7. monk says:

    Great post! Of course you know you had me at the first bird photo. Adding another lifer had to be sweet too.

  8. rideblog says:

    Several lifers, Monk! Like I said, I’m no duck expert.

    I’ve been wondering where you were, as I hadn’t seen you about in a while. Good to have you back :). I looked up that common merganser just for you.

  9. traumfahrrad says:

    what an amazing ride. and i now know it’s called ‘yarn bombing’. this has been happening in Bristol in the UK quite a lot lately.

    I saw a stoat on my ride yesterday.

  10. rideblog says:

    A stoat!!!! I want to see a stoat! The chances of that are about zero, but I’d really love to see a stoat. I likes me some weasels. The neighbor’s stinky ferret doesn’t count.

  11. gl. says:

    “it was a bit like the time I saw Stephen Hawking on the street in Cambridge.” bwah ha ha ha! i suspect mr. hawking has never been compared to a river otter before. 🙂

  12. anniebikes says:

    Very, Very nice photos. I rather like the out of focus shots, as long as the subject is in focus. You make me long for the northwest. I used to live in Portland.

  13. traumfahrrad says:

    the stoat was small and red with a black tail. apparently they go ‘ermine’ if it’s cold enough. i’d never seen one before. herons nest in colonies at the tops of trees, it’s quite a sight. they call it a heronery i think. i always thought they’d have some sort of water nest like swans.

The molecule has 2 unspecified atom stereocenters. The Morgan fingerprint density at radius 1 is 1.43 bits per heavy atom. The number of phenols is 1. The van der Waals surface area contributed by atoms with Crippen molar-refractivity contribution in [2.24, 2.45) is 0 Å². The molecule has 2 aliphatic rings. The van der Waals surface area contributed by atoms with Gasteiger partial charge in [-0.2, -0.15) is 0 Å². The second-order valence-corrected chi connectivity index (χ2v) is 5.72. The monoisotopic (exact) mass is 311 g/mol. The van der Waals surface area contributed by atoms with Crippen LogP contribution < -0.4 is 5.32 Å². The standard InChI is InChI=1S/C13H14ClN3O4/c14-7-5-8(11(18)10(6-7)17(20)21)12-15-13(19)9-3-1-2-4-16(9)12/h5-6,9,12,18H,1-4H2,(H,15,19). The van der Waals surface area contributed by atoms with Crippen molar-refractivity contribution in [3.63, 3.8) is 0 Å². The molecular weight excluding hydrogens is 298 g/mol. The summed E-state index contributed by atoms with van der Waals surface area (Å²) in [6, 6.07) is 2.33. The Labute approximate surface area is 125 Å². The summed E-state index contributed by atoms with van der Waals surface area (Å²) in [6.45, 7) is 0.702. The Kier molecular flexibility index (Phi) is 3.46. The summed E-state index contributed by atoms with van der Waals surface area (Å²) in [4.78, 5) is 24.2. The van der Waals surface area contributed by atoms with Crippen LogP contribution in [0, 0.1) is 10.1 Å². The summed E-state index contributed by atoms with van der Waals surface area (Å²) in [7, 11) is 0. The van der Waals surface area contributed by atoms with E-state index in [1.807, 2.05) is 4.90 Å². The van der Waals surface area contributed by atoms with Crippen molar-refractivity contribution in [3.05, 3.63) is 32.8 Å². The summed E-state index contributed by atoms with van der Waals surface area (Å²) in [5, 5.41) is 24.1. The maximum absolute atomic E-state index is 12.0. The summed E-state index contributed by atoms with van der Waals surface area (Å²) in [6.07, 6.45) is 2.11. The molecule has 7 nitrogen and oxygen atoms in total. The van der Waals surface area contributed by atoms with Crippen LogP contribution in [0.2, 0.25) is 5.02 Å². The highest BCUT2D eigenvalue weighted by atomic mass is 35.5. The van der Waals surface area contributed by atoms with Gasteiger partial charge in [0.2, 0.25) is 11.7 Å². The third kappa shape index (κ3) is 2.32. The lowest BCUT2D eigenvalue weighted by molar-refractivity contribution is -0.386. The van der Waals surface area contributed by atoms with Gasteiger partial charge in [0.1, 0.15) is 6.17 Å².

14. rideblog says:

    Ah, but gl, they are so similar in how much I adore them both!

  15. rideblog says:

    Thanks, Annie! I don’t mind the out of focus ones if the subject is in focus, either. Unfortunately, the heron wasn’t in focus no matter what :). Low light makes it too hard.

  16. rideblog says:

    A heronery… I would LOVE to see that too! Especially if they were stalked by many stoats… (this makes me think of some bizarre medieval tapestry).

  17. traumfahrrad says:

    my goodness. today i saw something that might just trump the stoat (sounds like a euphemism, but it isn’t).

  18. CJ says:

    Thanks so much for sharing these photos. I love birds, and these pictures definitely put me in a holiday mood. I can’t really pick one favorite, but generally, the fact that you are riding a Raleigh to take pictures of herons makes me so happy.

    It’s pouring rain today in PDX, and the wind is blowing against my windows. I think I may suit up and go out anyway, even if I end up soaked in two seconds. Your pictures just make me want to be outside no matter what.

  19. rideblog says:

    Dear God, traumfahrrad… how am I supposed to top THAT?

  20. rideblog says:

    Funny, CJ, they don’t have that effect on me :). It’s pouring down rain outside here too, and I have zero desire to ride!! But thanks :).